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Ferdaws Rashid (Community Spotlight)

Growing up I was obsessed with Encyclopedias. Other kids would get toys for birthday gifts and I wanted encyclopedias. I’ve always loved opening books and finding facts about the world that many would disregard today. As I went into college, I wanted to explore more about the world that we live in but while doing so, I realized that I wasn’t exploring myself. I was growing up in a box. This standard brown kid, trying to please his parents and there is nothing wrong with that but I wanted to do more. I wanted to create my own shadow rather than stand in others’. My parents realized this and provided me with the environment to understand things by myself while also keeping some respectful boundaries as they should. I believe that with great communication, we can solve a lot more problems than creating them and I’ll always love my parents for teaching me how to communicate openly with them.

As my love for earth sciences continued to grow, I went through a phase of applying my contemporary research skills through a humanities lens. I started studying Islamic law and theology which provided me with a new appreciation for the world as I learned how geofencing and data science work together with Islamic tradition and history. I believe that having some sense of perturbation in our psyche gives us a better foundation for understanding who we are and what we want to be. In school, I realized that I didn’t want to just read about rocks and minerals but apply mathematical and scientific theories to the field of geology. It was these tiny perturbations that allowed me to dig further rather than be content with the basics. I didn’t even know a field known as ‘geophysics’, yet when I discovered it, geophysics became my passion. Berkeley gave me the opportunity to explore beyond what the “three types of rocks'' are or “the types of layers of the earth.” I learned about lava flows, volcanoes, black hole radiation, star data, and so much more intriguing content. Being able to apply all my skills and expertise at Berkeley made me realize how fortunate I am to be given this platform and be able to contribute to the environment through my research.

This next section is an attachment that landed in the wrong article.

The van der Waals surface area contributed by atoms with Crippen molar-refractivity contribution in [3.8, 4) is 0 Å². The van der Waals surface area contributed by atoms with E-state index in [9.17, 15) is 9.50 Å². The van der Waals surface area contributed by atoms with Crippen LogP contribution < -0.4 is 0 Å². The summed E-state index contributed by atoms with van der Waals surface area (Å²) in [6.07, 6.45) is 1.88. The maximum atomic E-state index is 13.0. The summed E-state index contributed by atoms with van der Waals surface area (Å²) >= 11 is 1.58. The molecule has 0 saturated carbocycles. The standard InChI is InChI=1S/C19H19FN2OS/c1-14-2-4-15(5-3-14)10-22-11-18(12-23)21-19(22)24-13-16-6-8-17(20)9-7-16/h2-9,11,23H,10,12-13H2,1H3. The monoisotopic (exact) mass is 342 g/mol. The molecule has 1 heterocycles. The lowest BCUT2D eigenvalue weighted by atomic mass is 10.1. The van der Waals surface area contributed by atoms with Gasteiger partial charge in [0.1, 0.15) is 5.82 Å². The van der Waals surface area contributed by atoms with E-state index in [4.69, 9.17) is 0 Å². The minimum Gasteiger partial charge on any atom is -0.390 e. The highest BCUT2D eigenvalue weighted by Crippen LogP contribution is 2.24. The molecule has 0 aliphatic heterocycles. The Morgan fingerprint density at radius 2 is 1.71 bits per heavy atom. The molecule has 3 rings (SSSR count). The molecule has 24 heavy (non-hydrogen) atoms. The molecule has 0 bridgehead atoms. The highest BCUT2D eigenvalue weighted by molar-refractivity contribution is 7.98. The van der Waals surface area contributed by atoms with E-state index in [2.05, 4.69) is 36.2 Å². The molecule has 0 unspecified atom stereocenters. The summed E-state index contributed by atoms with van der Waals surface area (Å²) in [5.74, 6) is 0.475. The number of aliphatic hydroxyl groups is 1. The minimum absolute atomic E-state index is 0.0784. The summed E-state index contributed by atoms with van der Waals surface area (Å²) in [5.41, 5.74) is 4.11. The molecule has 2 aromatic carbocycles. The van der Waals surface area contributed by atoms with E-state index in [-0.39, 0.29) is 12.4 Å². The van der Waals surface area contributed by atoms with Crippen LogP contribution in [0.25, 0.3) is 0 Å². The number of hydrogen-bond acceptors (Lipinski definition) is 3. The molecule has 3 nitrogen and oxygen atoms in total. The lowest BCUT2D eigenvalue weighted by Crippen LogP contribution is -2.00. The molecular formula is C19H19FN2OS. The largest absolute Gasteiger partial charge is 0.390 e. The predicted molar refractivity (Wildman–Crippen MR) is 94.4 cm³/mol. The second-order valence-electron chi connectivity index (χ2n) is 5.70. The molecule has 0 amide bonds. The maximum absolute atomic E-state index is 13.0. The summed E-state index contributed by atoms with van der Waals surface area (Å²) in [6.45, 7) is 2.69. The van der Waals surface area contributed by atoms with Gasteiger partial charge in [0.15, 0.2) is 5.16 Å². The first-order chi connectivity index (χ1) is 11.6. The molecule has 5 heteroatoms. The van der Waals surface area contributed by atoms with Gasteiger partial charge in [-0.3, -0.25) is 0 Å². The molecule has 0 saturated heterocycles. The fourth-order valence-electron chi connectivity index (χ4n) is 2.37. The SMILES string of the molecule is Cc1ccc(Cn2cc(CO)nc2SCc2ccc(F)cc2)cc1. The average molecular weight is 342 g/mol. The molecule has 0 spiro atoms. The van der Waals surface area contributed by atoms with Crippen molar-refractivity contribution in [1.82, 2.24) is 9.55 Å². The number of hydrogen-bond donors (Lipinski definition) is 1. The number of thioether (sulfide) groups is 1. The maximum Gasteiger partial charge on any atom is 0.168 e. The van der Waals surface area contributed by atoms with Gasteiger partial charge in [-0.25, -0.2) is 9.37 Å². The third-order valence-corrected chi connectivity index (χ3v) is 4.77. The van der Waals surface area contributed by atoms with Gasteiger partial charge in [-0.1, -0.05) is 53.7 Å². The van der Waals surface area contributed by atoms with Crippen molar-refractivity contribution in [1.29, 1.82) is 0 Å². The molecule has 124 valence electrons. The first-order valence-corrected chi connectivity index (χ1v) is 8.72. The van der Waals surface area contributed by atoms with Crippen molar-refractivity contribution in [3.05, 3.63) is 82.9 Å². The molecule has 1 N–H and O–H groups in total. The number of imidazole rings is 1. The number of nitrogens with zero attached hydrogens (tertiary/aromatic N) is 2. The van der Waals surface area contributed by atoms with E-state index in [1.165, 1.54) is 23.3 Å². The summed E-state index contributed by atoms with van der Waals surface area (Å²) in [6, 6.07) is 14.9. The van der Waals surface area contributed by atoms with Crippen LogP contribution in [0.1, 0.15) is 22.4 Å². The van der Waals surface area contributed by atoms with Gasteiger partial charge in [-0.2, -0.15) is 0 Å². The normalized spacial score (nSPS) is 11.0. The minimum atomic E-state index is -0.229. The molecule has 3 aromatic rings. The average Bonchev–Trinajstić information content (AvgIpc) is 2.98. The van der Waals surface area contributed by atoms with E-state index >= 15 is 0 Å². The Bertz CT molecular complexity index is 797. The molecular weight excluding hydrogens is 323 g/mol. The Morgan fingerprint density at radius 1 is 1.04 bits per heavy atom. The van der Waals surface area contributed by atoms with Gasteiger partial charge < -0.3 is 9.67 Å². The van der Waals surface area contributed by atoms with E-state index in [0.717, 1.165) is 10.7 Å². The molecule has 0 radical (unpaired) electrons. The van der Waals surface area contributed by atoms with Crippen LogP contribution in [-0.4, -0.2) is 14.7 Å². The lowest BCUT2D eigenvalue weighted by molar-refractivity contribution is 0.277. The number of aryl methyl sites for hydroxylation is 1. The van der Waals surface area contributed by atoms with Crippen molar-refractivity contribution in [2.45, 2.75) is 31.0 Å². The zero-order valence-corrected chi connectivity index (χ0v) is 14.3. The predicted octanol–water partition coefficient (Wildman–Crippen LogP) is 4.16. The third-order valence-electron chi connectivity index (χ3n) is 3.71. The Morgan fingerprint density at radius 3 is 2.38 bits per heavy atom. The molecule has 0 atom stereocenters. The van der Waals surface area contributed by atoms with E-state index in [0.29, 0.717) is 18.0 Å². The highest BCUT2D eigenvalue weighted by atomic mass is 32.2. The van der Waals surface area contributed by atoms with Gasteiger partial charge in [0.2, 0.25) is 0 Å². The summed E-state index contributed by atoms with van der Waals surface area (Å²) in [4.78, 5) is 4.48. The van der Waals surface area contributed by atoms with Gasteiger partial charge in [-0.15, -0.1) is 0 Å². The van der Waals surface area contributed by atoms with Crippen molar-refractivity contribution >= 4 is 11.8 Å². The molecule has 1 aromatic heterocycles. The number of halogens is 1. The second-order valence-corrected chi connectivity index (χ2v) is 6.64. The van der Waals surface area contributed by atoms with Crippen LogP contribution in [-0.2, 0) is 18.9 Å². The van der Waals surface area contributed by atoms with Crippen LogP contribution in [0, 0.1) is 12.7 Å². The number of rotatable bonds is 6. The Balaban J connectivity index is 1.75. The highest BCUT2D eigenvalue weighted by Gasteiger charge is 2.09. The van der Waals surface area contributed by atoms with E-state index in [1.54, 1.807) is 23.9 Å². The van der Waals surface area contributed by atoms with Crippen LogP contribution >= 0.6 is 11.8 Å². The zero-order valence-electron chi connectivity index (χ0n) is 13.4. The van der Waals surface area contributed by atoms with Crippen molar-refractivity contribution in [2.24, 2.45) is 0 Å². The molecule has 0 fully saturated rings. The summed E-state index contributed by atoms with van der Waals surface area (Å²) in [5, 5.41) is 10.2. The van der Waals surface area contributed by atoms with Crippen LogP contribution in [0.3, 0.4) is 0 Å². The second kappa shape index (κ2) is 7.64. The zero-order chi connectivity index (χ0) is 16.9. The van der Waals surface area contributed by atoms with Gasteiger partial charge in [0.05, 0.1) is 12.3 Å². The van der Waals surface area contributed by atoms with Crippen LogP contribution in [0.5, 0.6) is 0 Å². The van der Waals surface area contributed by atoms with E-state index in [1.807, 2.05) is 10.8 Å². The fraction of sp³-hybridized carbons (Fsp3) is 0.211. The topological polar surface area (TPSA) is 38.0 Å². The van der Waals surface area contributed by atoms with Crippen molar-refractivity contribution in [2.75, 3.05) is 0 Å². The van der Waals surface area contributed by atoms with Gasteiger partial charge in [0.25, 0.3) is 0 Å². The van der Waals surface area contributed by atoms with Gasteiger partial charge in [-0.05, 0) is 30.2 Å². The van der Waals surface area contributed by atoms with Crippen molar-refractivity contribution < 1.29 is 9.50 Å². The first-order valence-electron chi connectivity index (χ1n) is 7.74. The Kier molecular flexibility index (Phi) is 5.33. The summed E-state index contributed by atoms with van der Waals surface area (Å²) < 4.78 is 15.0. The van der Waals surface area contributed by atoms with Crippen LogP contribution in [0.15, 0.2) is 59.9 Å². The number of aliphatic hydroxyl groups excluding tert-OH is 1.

As a Bangladeshi, I’ve always been active in my community by learning the language, dressing in my traditional clothes, partaking in festivities, and learning about the food but as I grew I wanted to contribute to my community through an academic lens and being able to research that aspect of preserving this lovely Bangladeshi culture. At Cal, being part of the BSA allowed me to build a community around this culture and have people come together and talk about our traditions and love for Bangladeshi food and the Bangladeshi vibes. On the other hand, being part of the MSA board, allowed me to create strong relationships with other Muslim brothers and sisters and be vulnerable with them. As a result, I grew out of my introverted shell and became motivated to contribute more to the Muslim community and offer any help or guidance to anyone Muslim or non-Muslim alike. MSA and BSA are more than just communities and organizations to me. They are the introductory stepping stones to making friends and building relationships that will last a lifetime and it truly is a beautiful thing to be a proud Muslim Bangladeshi.

My advice for other MEMSSA identifying students is to find who you are based on what you feel like you want to be, and it does not necessarily need to reflect your upbringing. It's an abstract way of thinking, but it allows you to look beyond the psychological boxes that we were born in. Once we start breaking these barriers, we can start figuring out who we are based on our actions and then make sure to explore the world from that lens and trust me, you will find something that clicks. Don’t ever let the obstacles in your life take control of your narrative. It's part of life to face challenges and find different directions to solve them. There is no such thing as one answer. There’s an infinite amount of possibilities that you can choose from. I started out doing engineering but realized that my narrative was set in Geophysics so I made sure not to conform my true identity with the one that was pre-made for me. Just like that, you're not picture-perfect, but you're worth the picture still.

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